Transportation Safety Board of Canada

Transportation Safety Board of Canada

November 16, 2006 12:00 ET

The Transportation Safety Board of Canada Establishes a Relationship Between Secondary Main-Line Derailments and Bulk Tonnage Traffic

GATINEAU, QUEBEC--(CCNMatthews - Nov. 16, 2006) - The Transportation Safety Board of Canada (TSB) today released its Safety Issues Investigation Report (SII R05-01) that establishes a relationship between secondary main-line derailments and bulk tonnage traffic.

In the winter of 2003-2004, a series of train derailments on secondary main lines in western Canada involving broken rails prompted the TSB to initiate a safety issues investigation (SII). To develop an understanding of the factors underlying these occurrences, the investigation examined the commonalities among these occurrences, reviewed relevant TSB data, and used data provided by the railways to test a specific hypothesis - that bulk tonnage traffic, independent of cumulative tonnage, is associated with increased derailment risk due to rail defects.

The SII reveals that a statistically significant relationship exists between the incidence of rail defects and the level of bulk tonnage traffic. Where rail weight is less than 130 pounds, increased bulk unit train tonnage significantly increases rail defects, resulting in a higher risk of broken rail derailments. Risks related to the problems in balancing track maintenance and degradation to the comprehensiveness of the Railway Track Safety Rules and to deficiencies in rail inspection capabilities and maintenance practices were identified.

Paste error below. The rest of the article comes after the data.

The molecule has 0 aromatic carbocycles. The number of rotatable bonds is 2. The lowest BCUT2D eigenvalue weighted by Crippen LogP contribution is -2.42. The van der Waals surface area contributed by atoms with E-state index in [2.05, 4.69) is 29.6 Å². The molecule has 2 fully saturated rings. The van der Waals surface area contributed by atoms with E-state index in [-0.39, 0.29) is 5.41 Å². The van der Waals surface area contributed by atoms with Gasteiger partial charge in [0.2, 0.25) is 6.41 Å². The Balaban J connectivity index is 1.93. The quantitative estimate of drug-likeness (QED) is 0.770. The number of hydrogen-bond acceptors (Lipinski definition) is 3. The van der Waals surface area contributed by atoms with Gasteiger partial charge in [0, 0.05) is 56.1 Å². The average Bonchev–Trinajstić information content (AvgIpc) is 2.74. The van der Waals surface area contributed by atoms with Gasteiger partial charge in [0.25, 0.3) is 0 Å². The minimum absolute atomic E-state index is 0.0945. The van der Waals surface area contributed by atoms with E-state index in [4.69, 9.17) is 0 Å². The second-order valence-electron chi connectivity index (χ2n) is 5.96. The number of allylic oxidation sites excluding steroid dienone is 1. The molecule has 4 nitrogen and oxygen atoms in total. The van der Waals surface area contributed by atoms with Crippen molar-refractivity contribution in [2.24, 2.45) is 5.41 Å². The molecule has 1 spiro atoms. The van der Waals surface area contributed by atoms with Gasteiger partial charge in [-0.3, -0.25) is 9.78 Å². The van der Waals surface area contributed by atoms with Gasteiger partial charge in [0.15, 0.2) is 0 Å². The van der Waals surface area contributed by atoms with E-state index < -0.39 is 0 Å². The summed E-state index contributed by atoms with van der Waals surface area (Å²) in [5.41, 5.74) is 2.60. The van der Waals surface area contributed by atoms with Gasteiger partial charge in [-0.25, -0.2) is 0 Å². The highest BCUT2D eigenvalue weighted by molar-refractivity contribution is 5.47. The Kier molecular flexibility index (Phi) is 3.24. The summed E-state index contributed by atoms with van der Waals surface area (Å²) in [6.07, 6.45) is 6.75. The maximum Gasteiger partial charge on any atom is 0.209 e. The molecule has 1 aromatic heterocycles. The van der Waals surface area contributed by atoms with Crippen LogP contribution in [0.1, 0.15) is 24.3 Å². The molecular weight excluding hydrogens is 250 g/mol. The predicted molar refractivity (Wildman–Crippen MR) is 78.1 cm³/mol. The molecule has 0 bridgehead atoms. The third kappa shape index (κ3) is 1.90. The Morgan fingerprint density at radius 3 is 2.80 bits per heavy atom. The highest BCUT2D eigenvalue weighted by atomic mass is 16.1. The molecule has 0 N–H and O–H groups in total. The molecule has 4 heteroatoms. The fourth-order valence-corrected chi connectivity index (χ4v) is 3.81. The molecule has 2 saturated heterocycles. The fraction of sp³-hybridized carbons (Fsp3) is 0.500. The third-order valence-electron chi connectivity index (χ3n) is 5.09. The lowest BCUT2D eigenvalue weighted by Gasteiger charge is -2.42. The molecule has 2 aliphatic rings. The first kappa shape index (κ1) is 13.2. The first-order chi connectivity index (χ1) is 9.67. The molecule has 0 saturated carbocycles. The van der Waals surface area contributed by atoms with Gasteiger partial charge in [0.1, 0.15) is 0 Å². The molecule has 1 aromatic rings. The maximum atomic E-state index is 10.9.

The quantitative analysis was conducted only on Canadian Pacific Railway (CPR) subdivision data because an insufficient number of Canadian National (CN) subdivisions met the specific selection criteria to furnish a sample of sufficient size to perform a similar analysis.

An SII reviews multiple occurrences that the Board suspects have similar underlying factors. The overall significance of secondary main-line derailments and identification of the relationship to bulk tonnage traffic would have been less likely through individual occurrence investigations.

The TSB is an independent agency that investigates marine, pipeline, railway and aviation transportation occurrences. Its sole aim is the advancement of transportation safety. It is not the function of the Board to assign fault or determine civil or criminal liability.

This communique is available on the TSB Web site at

Contact Information

  • Transportation Safety Board of Canada
    John Cottreau
    Senior Media Relations Advisor
    613-292-4146 (cell)
    Transportation Safety Board of Canada
    Genevieve Lamarche
    Media Relations Specialist
    613-290-9875 (cell)